“An angel in the Book of Life wrote down my baby’s birth. And whispered as she closed the book, “too beautiful for earth.” – Author Unknown
These next two women I introduce are Lisa and Ann… I feel a strong connection with them. Lisa’s son, Alec, took his own life at the age of 25. And, Ann, whose son passed away leaving behind two small children.
Alec, Lisa’s son, suffered from anxiety and depression for years, starting around the age of ten, probably from several years of stomach problems. When Alec was ten, Lisa brought him to a therapist who put him on scale of 1-5 (5 highest probability) around a 2 for potential suicide.
Lisa never saw signs that her son was depressed, but she saw that he was angry and had some motivation issues, saying his teachers hated him. “He struggled with school calling himself stupid, but he was a really smart kid.” He also had some really close friends who never noticed the anxiety and depression. “They were as blindsided as me. One of them can barely look me in the eye and he’s now struggling with his own demons on why this happened and no one saw it coming… most of his friends were all about themselves, going to Alec for advice.”
After some blows, his older sister moving away, a short-lived relationship, and being turned down job after job, 2017 was a really bad year for him. He found relief in alcohol. By the time his 25thbirthday rolled around in August of 2017, Alec was in a really emotionally bad place. Lisa said she left town that Friday and when she returned on Sunday, she found him dead. “Took a gun to his head. Had a YouTube video on his computer that showed how to do it right. Didn’t know he had those guns.” She said she begged God to rewind time back to his birthday so his death was just a dream and not a reality.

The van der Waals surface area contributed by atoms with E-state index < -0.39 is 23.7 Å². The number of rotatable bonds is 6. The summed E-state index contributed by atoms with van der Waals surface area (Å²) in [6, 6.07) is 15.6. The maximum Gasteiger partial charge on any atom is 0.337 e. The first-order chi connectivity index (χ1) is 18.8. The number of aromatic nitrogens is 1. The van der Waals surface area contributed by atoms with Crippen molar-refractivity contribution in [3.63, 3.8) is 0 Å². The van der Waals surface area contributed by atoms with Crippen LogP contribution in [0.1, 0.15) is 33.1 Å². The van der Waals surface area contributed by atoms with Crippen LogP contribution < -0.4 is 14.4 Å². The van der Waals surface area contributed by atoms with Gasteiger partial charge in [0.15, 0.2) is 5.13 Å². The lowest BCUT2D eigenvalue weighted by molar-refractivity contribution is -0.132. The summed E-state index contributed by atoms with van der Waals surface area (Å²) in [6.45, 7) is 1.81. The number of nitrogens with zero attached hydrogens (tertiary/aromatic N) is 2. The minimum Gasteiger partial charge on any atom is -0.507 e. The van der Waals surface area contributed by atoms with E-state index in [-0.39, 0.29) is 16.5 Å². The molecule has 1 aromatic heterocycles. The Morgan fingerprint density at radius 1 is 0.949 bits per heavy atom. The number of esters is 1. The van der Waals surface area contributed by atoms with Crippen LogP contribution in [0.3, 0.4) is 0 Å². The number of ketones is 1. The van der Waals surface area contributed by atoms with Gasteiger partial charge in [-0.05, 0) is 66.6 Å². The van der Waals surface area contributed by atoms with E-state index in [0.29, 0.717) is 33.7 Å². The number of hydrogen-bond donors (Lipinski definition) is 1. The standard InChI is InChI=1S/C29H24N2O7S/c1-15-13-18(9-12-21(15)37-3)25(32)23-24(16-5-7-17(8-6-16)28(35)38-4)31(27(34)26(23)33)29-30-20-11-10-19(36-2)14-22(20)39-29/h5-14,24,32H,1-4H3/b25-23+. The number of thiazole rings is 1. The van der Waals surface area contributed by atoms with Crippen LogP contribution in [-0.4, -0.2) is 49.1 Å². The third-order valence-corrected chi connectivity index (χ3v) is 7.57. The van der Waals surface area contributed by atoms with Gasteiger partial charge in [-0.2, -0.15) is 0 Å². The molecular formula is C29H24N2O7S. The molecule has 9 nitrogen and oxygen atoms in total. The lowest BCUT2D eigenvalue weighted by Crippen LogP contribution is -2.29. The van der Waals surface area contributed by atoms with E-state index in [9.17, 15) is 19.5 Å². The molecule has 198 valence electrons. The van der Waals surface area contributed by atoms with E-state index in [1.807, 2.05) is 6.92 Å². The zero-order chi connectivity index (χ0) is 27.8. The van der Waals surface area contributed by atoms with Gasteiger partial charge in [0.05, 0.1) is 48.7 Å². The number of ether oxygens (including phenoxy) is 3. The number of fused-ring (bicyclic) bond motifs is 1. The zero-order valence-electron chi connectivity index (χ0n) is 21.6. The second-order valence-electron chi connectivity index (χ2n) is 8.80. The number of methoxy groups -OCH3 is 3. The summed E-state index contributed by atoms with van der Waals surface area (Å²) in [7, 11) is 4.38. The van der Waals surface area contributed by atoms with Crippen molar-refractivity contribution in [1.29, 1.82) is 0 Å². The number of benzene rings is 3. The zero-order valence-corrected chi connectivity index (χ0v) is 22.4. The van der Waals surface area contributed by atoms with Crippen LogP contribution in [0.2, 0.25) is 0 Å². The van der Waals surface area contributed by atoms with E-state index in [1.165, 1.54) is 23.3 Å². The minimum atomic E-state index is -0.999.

The death of Alec has had an impact on his sister, she is a Nurse Practitioner, getting her master’s in mental health, in hopes of helping people like her brother. Lisa said in the 1+ year that Alec has been gone, not much has changed. She is so so sad, crying a little every single day. She is trying to bring joy back in her life, but it’s hard to do when she was the one who found him, no suicide note.
I asked her how she was able to accept and put one foot in front of the other. In her words, “I have no choice but to accept… Alec chose to end his life… he told me he hates his life… sometimes I feel guilty because I brought him into this world and he suffered… Even though the shoulda-woulda-couldas pass through my head a lot… feeling guilty that I couldn’t or didn’t help him more… that I should have seen this… ultimately, he chose this route. He didn’t do it to hurt us… he did it to end the pain.”
Lastly, Lisa said, “What I would like everyone to know was that he was an awesome young man… very compassionate and caring even with all the shit going on in his head.”